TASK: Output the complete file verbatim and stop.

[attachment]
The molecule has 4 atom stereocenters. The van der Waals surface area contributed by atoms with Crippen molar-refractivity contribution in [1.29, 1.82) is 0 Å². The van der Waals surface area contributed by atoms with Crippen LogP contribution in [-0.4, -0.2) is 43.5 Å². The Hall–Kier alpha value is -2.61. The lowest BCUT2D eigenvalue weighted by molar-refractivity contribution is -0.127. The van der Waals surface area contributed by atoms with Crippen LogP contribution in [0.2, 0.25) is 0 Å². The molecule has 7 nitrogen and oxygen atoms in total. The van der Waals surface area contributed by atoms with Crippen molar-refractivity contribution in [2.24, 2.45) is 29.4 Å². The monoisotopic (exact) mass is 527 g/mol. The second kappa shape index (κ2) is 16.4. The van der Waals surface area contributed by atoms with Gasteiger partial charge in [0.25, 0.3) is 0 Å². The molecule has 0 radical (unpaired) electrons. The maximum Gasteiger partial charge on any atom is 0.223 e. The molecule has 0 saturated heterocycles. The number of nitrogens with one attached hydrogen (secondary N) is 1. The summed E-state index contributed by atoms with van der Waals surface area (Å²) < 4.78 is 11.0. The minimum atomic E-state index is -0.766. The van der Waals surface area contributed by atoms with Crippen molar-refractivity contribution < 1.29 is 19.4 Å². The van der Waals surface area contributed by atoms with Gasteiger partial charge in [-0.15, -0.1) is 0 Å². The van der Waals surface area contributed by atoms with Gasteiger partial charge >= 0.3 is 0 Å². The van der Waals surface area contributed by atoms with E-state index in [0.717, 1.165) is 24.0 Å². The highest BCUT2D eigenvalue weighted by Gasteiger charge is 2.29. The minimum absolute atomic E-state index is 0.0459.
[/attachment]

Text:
The molecule has 4 atom stereocenters. The van der Waals surface area contributed by atoms with Crippen molar-refractivity contribution in [1.29, 1.82) is 0 Å². The van der Waals surface area contributed by atoms with Crippen LogP contribution in [-0.4, -0.2) is 43.5 Å². The Hall–Kier alpha value is -2.61. The lowest BCUT2D eigenvalue weighted by molar-refractivity contribution is -0.127. The van der Waals surface area contributed by atoms with Crippen LogP contribution in [0.2, 0.25) is 0 Å². The molecule has 7 nitrogen and oxygen atoms in total. The van der Waals surface area contributed by atoms with Crippen molar-refractivity contribution in [2.24, 2.45) is 29.4 Å². The monoisotopic (exact) mass is 527 g/mol. The second kappa shape index (κ2) is 16.4. The van der Waals surface area contributed by atoms with Gasteiger partial charge in [0.25, 0.3) is 0 Å². The molecule has 0 radical (unpaired) electrons. The maximum Gasteiger partial charge on any atom is 0.223 e. The molecule has 0 saturated heterocycles. The number of nitrogens with one attached hydrogen (secondary N) is 1. The summed E-state index contributed by atoms with van der Waals surface area (Å²) < 4.78 is 11.0. The minimum atomic E-state index is -0.766. The van der Waals surface area contributed by atoms with Crippen molar-refractivity contribution < 1.29 is 19.4 Å². The van der Waals surface area contributed by atoms with Gasteiger partial charge in [-0.15, -0.1) is 0 Å². The van der Waals surface area contributed by atoms with Gasteiger partial charge >= 0.3 is 0 Å². The van der Waals surface area contributed by atoms with E-state index in [0.717, 1.165) is 24.0 Å². The highest BCUT2D eigenvalue weighted by Gasteiger charge is 2.29. The minimum absolute atomic E-state index is 0.0459.